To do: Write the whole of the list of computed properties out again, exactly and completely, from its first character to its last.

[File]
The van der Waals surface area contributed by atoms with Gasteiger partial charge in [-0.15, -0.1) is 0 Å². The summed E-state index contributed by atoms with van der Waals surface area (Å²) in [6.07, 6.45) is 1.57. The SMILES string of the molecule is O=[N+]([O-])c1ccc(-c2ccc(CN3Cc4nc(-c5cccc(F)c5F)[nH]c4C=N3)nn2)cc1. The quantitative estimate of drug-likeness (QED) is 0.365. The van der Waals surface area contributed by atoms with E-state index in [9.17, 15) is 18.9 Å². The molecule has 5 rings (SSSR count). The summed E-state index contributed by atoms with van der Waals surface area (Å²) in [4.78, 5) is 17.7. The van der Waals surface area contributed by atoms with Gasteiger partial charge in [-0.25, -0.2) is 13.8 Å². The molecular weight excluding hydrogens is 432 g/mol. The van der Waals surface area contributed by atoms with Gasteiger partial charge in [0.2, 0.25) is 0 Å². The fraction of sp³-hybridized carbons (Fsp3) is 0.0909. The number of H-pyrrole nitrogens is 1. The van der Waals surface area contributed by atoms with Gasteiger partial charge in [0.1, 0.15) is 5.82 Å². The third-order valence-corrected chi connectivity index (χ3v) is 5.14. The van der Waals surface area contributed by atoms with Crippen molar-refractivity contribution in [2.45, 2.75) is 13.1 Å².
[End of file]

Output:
The van der Waals surface area contributed by atoms with Gasteiger partial charge in [-0.15, -0.1) is 0 Å². The summed E-state index contributed by atoms with van der Waals surface area (Å²) in [6.07, 6.45) is 1.57. The SMILES string of the molecule is O=[N+]([O-])c1ccc(-c2ccc(CN3Cc4nc(-c5cccc(F)c5F)[nH]c4C=N3)nn2)cc1. The quantitative estimate of drug-likeness (QED) is 0.365. The van der Waals surface area contributed by atoms with E-state index in [9.17, 15) is 18.9 Å². The molecule has 5 rings (SSSR count). The summed E-state index contributed by atoms with van der Waals surface area (Å²) in [4.78, 5) is 17.7. The van der Waals surface area contributed by atoms with Gasteiger partial charge in [-0.25, -0.2) is 13.8 Å². The molecular weight excluding hydrogens is 432 g/mol. The van der Waals surface area contributed by atoms with Gasteiger partial charge in [0.2, 0.25) is 0 Å². The fraction of sp³-hybridized carbons (Fsp3) is 0.0909. The number of H-pyrrole nitrogens is 1. The van der Waals surface area contributed by atoms with Gasteiger partial charge in [0.1, 0.15) is 5.82 Å². The third-order valence-corrected chi connectivity index (χ3v) is 5.14. The van der Waals surface area contributed by atoms with Crippen molar-refractivity contribution in [2.45, 2.75) is 13.1 Å².